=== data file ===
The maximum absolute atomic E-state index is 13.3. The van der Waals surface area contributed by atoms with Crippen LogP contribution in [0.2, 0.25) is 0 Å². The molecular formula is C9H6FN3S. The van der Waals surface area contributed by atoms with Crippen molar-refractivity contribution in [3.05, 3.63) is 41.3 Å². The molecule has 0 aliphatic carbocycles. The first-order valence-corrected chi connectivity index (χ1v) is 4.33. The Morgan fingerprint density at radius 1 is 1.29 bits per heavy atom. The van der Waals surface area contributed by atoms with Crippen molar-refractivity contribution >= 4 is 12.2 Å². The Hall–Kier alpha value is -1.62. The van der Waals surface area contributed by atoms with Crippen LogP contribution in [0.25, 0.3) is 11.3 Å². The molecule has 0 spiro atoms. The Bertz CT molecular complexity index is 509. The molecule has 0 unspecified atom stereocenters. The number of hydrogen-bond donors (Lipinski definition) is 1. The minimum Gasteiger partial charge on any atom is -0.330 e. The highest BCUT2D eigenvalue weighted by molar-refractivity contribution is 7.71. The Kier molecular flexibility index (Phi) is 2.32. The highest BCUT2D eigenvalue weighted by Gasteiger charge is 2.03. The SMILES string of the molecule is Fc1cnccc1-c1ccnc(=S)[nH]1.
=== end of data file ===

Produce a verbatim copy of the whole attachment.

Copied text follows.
The maximum absolute atomic E-state index is 13.3. The van der Waals surface area contributed by atoms with Crippen LogP contribution in [0.2, 0.25) is 0 Å². The molecular formula is C9H6FN3S. The van der Waals surface area contributed by atoms with Crippen molar-refractivity contribution in [3.05, 3.63) is 41.3 Å². The molecule has 0 aliphatic carbocycles. The first-order valence-corrected chi connectivity index (χ1v) is 4.33. The Morgan fingerprint density at radius 1 is 1.29 bits per heavy atom. The van der Waals surface area contributed by atoms with Crippen molar-refractivity contribution >= 4 is 12.2 Å². The Hall–Kier alpha value is -1.62. The van der Waals surface area contributed by atoms with Crippen LogP contribution in [0.25, 0.3) is 11.3 Å². The molecule has 0 spiro atoms. The Bertz CT molecular complexity index is 509. The molecule has 0 unspecified atom stereocenters. The number of hydrogen-bond donors (Lipinski definition) is 1. The minimum Gasteiger partial charge on any atom is -0.330 e. The highest BCUT2D eigenvalue weighted by molar-refractivity contribution is 7.71. The Kier molecular flexibility index (Phi) is 2.32. The highest BCUT2D eigenvalue weighted by Gasteiger charge is 2.03. The SMILES string of the molecule is Fc1cnccc1-c1ccnc(=S)[nH]1.